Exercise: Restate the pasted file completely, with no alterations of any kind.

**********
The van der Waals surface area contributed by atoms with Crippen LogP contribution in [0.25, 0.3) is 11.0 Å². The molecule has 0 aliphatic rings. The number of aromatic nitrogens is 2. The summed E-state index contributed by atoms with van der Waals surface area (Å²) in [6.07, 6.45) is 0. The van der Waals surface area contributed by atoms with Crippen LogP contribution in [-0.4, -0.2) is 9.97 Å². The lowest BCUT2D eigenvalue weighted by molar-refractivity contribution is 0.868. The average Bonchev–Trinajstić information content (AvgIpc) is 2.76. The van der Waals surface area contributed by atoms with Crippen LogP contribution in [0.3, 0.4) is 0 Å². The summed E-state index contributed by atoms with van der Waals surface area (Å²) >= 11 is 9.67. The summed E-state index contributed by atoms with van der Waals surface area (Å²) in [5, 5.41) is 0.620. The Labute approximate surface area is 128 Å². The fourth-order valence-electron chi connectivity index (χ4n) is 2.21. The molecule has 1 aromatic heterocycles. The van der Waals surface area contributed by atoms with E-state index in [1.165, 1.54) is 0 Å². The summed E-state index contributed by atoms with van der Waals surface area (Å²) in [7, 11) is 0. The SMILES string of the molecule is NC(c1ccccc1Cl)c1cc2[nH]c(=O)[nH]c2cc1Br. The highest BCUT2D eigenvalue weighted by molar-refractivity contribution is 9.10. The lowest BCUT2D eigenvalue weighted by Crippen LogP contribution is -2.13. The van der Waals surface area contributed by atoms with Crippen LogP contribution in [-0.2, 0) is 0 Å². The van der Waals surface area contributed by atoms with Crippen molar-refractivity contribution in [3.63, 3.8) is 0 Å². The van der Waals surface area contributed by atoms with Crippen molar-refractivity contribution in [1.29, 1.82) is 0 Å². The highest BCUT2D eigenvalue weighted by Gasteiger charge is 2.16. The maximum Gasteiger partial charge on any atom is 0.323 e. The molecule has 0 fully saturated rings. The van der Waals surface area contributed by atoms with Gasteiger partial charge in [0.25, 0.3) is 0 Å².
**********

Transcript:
The van der Waals surface area contributed by atoms with Crippen LogP contribution in [0.25, 0.3) is 11.0 Å². The molecule has 0 aliphatic rings. The number of aromatic nitrogens is 2. The summed E-state index contributed by atoms with van der Waals surface area (Å²) in [6.07, 6.45) is 0. The van der Waals surface area contributed by atoms with Crippen LogP contribution in [-0.4, -0.2) is 9.97 Å². The lowest BCUT2D eigenvalue weighted by molar-refractivity contribution is 0.868. The average Bonchev–Trinajstić information content (AvgIpc) is 2.76. The van der Waals surface area contributed by atoms with Crippen LogP contribution in [0.3, 0.4) is 0 Å². The summed E-state index contributed by atoms with van der Waals surface area (Å²) >= 11 is 9.67. The summed E-state index contributed by atoms with van der Waals surface area (Å²) in [5, 5.41) is 0.620. The Labute approximate surface area is 128 Å². The fourth-order valence-electron chi connectivity index (χ4n) is 2.21. The molecule has 1 aromatic heterocycles. The van der Waals surface area contributed by atoms with E-state index in [1.165, 1.54) is 0 Å². The summed E-state index contributed by atoms with van der Waals surface area (Å²) in [7, 11) is 0. The SMILES string of the molecule is NC(c1ccccc1Cl)c1cc2[nH]c(=O)[nH]c2cc1Br. The highest BCUT2D eigenvalue weighted by molar-refractivity contribution is 9.10. The lowest BCUT2D eigenvalue weighted by Crippen LogP contribution is -2.13. The van der Waals surface area contributed by atoms with Crippen LogP contribution in [-0.2, 0) is 0 Å². The van der Waals surface area contributed by atoms with Crippen molar-refractivity contribution in [3.63, 3.8) is 0 Å². The van der Waals surface area contributed by atoms with Crippen molar-refractivity contribution in [1.29, 1.82) is 0 Å². The highest BCUT2D eigenvalue weighted by Gasteiger charge is 2.16. The maximum Gasteiger partial charge on any atom is 0.323 e. The molecule has 0 fully saturated rings. The van der Waals surface area contributed by atoms with Gasteiger partial charge in [0.25, 0.3) is 0 Å².